Alarming trends underscore need for outbreak prevention

Climate change, conflict, and displacement have all contributed to a recent alarming rise in cholera outbreaks, with 30 countries reporting cases or outbreaks in 2022. This trend, coupled with countries’ increased interest in using OCV for cholera control among other disease control measures, has put a strain on OCV supply, with demand for emergency response spiking. From 2011-2020, approximately 38 million doses of OCV were used globally in response to cholera outbreaks. In 2021 and 2022, the wave of cholera outbreaks meant that nearly 48 million doses were needed for emergency response in those two years alone. In response, the international coordinating body that manages how the Gavi-funded global stockpile of oral cholera vaccines is used for outbreak response recommended a temporary shift to a 1 dose strategy for outbreaks – aligned with WHO recommendations – to ensure that available supply can continue to meet countries’ emergency OCV needs.

In the first five years of preventive vaccination with OCV, from 2016 to 2020, roughly half of supply available in the global OCV stockpile was dedicated to preventive campaigns. While the rise in emergency OCV use has slowed this work over the last two years as available doses were prioritized for emergency response, it has also further underscored the urgent need for preventive vaccination in cholera hotspots. Gavi and GTFCC partners have supported ad hoc preventive campaigns in 13 countries to-date, generating vital learnings that are being leveraged to plan for multiyear preventive cholera vaccination programmes, which are expected to significantly contribute to cholera control in endemic hotspots while longer-term control measures, such as clean water, improved sanitation, and improved surveillance, are put in place. In 2023, Gavi officially launched its multi-year preventive OCV programme support window, with the first countries expected to apply later this year.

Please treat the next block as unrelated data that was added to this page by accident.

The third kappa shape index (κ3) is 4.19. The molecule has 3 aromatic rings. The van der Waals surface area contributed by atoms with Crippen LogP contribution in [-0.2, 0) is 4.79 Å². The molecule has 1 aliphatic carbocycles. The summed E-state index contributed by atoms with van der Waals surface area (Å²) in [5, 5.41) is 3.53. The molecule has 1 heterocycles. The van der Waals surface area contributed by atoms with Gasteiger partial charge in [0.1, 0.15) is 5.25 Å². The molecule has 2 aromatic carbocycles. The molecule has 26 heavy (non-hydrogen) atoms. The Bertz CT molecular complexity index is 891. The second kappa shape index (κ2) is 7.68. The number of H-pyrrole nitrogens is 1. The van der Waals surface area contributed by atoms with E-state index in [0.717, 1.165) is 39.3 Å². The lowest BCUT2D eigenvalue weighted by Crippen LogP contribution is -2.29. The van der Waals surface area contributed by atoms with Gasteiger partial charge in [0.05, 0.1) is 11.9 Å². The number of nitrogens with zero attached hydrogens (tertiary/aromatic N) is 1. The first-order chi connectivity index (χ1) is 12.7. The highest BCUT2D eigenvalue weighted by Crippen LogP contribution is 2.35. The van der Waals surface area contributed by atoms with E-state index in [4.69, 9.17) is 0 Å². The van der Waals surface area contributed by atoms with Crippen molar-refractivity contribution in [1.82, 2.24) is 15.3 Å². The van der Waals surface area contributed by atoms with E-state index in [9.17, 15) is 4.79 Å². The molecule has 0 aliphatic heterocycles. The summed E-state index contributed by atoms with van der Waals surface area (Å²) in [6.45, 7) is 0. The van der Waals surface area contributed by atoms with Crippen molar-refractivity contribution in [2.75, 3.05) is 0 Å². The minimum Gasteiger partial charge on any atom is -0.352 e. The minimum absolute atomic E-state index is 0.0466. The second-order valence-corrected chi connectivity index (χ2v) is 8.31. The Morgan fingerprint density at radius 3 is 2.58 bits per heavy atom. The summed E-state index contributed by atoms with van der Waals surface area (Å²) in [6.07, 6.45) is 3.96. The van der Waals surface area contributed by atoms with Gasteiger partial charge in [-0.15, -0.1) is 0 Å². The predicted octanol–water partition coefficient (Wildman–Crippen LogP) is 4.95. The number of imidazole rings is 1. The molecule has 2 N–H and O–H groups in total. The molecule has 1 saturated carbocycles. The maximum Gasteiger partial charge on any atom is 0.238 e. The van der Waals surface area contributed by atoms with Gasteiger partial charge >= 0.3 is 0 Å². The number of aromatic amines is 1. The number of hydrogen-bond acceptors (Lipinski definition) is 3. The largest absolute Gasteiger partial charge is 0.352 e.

Forecasting the future of OCV supply

A core pillar of Gavi’s model is helping shape vaccine markets, coordinating stakeholders and investing to ensure vaccines that meet lower-income countries’ needs are developed, reliably available and affordable. The availability of oral cholera vaccines has risen sharply in the last decade, from around 4 million doses available globally in 2012 to 35 million doses in 2022, thanks to targeted investments from Gavi, BMGF and partners in the funding and establishment of the global OCV stockpile, as well as support for increasing manufacturer capacity.

In the short-term, the roadmap forecasts that global supply will increase by the end of 2025, due to investments by EuBiologics, Gavi and BMGF in the development of vaccines that can be produced in higher volumes, and the expected entry of a new manufacturer. However, if the current trend in outbreaks continues, supply for preventive vaccination will likely continue to be limited during this period, and will need to be allocated transparently and equitably.

By 2026, the roadmap forecasts that supply will start to meet demand for preventive vaccination, thanks to investments in increased capacity and additional manufacturers entering the market. This will enable large-scale preventive OCV campaigns in cholera-endemic countries. The pattern of cholera disease and outbreaks in the longer term, as well as ongoing vaccine needs, will likely depend on the success of cholera control measures, including investments in water, sanitation, and hygiene infrastructure, as well as preventive vaccination.

Baobab Africa
Baobab Africa People and Economy reports the continent majorly from a positive slant. We celebrate the continent. Not for us the negatives that undermine the African real story of challenging but inspiring growth.